3) As an adult, you might have encountered stories that just aren’t your style. You might subscribe to one of the magazines that publishes a short story in each issue, and that editor’s taste might not align with your own. Or you might have tried to make yourself read something because it was Important and wound up frustrated or bored.
4) Story collections rarely win major book prizes—perhaps because juries are tempted to reward a singular, monumental achievement. And maybe because when you read a collection, you’re tempted to rank the stories from strongest to weakest, which makes even the strongest collections feel “uneven” in the final judging.
5) It’s a self-fulfilling prophecy. If we bought more story collections, then they’d be reviewed more and featured more prominently in reviews and bookstores. Maybe Oprah and Reese and Jenna would pick story collections. Story collections would earn bigger advances, which would mean established writers would feel they were worthwhile, which in turn would boost the profile of story collections in general, etc. etc. There are countries where this is true (Japan!) and ones where they read even fewer short stories than we do (much of Europe). Let’s be like Japan.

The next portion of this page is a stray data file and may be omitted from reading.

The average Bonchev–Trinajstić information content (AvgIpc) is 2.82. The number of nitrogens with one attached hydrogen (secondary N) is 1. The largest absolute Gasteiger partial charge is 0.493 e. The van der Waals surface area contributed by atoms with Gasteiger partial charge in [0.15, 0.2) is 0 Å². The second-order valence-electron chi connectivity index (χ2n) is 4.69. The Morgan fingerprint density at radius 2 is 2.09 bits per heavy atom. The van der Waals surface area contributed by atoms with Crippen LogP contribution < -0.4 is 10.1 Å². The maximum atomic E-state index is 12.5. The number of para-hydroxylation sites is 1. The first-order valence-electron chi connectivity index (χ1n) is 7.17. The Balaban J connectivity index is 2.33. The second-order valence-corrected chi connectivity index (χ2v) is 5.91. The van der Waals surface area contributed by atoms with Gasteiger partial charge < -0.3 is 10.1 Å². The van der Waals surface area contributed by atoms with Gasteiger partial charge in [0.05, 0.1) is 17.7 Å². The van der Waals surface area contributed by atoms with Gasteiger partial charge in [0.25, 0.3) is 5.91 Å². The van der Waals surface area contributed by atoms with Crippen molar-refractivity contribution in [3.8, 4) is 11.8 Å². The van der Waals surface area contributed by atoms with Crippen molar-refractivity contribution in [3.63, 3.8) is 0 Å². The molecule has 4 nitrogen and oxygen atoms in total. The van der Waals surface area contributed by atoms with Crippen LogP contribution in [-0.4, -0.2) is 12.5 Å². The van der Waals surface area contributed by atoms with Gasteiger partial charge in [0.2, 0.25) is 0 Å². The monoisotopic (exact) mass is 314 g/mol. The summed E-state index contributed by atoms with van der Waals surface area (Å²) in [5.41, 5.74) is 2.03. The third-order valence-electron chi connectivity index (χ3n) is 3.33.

Why you should be reading short stories:
1) Stories are where many writers explore the outer edges of their craft. There are stylistic moves you can make in short fiction that you wouldn’t want to, or simply couldn’t, maintain for 300 pages. I have a story in my collection that’s written as a series of interrogation answers (minus the questions) with parts redacted. It went on just about as long as it could, which was something like five pages.
2) The same thing goes for topic. Tobias Wolff’s “Bullet in the Brain” is perfect as a short story; how on earth would it work as a novel? I have a short story in which a woman coughs up a tiny Johan Sebastian Bach, who then grows to human size, and then they have an affair. I guess in another life I could have made that into a novel, but I would have had to answer a lot of questions that a short story could kind of skate blithely over.